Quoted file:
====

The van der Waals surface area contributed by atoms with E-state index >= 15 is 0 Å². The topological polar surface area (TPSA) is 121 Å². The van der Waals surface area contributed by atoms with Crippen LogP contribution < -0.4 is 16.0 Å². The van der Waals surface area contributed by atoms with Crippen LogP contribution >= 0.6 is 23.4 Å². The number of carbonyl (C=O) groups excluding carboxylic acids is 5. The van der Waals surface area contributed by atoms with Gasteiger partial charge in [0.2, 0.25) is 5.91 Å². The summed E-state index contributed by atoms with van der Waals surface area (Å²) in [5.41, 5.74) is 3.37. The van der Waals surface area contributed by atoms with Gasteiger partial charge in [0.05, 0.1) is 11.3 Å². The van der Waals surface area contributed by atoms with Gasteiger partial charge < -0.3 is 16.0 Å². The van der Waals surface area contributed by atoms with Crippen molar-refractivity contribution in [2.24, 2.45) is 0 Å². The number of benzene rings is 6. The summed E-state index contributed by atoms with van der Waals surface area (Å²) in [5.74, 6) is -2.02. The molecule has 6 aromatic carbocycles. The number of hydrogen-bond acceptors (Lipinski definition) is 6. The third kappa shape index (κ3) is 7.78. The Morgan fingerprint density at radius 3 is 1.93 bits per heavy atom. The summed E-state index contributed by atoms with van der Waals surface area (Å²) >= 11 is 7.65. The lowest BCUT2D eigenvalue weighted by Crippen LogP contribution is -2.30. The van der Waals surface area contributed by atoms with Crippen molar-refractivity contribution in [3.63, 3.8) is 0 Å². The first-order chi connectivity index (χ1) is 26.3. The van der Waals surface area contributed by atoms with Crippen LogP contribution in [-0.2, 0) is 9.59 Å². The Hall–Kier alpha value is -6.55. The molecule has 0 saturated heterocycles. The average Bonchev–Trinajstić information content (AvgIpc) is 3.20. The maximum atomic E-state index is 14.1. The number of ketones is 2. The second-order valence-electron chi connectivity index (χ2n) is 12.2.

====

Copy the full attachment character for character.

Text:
The van der Waals surface area contributed by atoms with E-state index >= 15 is 0 Å². The topological polar surface area (TPSA) is 121 Å². The van der Waals surface area contributed by atoms with Crippen LogP contribution < -0.4 is 16.0 Å². The van der Waals surface area contributed by atoms with Crippen LogP contribution >= 0.6 is 23.4 Å². The number of carbonyl (C=O) groups excluding carboxylic acids is 5. The van der Waals surface area contributed by atoms with Gasteiger partial charge in [0.2, 0.25) is 5.91 Å². The summed E-state index contributed by atoms with van der Waals surface area (Å²) in [5.41, 5.74) is 3.37. The van der Waals surface area contributed by atoms with Gasteiger partial charge in [0.05, 0.1) is 11.3 Å². The van der Waals surface area contributed by atoms with Gasteiger partial charge < -0.3 is 16.0 Å². The van der Waals surface area contributed by atoms with Crippen molar-refractivity contribution in [2.24, 2.45) is 0 Å². The number of benzene rings is 6. The summed E-state index contributed by atoms with van der Waals surface area (Å²) in [5.74, 6) is -2.02. The molecule has 6 aromatic carbocycles. The number of hydrogen-bond acceptors (Lipinski definition) is 6. The third kappa shape index (κ3) is 7.78. The Morgan fingerprint density at radius 3 is 1.93 bits per heavy atom. The summed E-state index contributed by atoms with van der Waals surface area (Å²) >= 11 is 7.65. The lowest BCUT2D eigenvalue weighted by Crippen LogP contribution is -2.30. The van der Waals surface area contributed by atoms with Crippen molar-refractivity contribution in [3.63, 3.8) is 0 Å². The first-order chi connectivity index (χ1) is 26.3. The van der Waals surface area contributed by atoms with Crippen LogP contribution in [-0.2, 0) is 9.59 Å². The Hall–Kier alpha value is -6.55. The molecule has 0 saturated heterocycles. The average Bonchev–Trinajstić information content (AvgIpc) is 3.20. The maximum atomic E-state index is 14.1. The number of ketones is 2. The second-order valence-electron chi connectivity index (χ2n) is 12.2.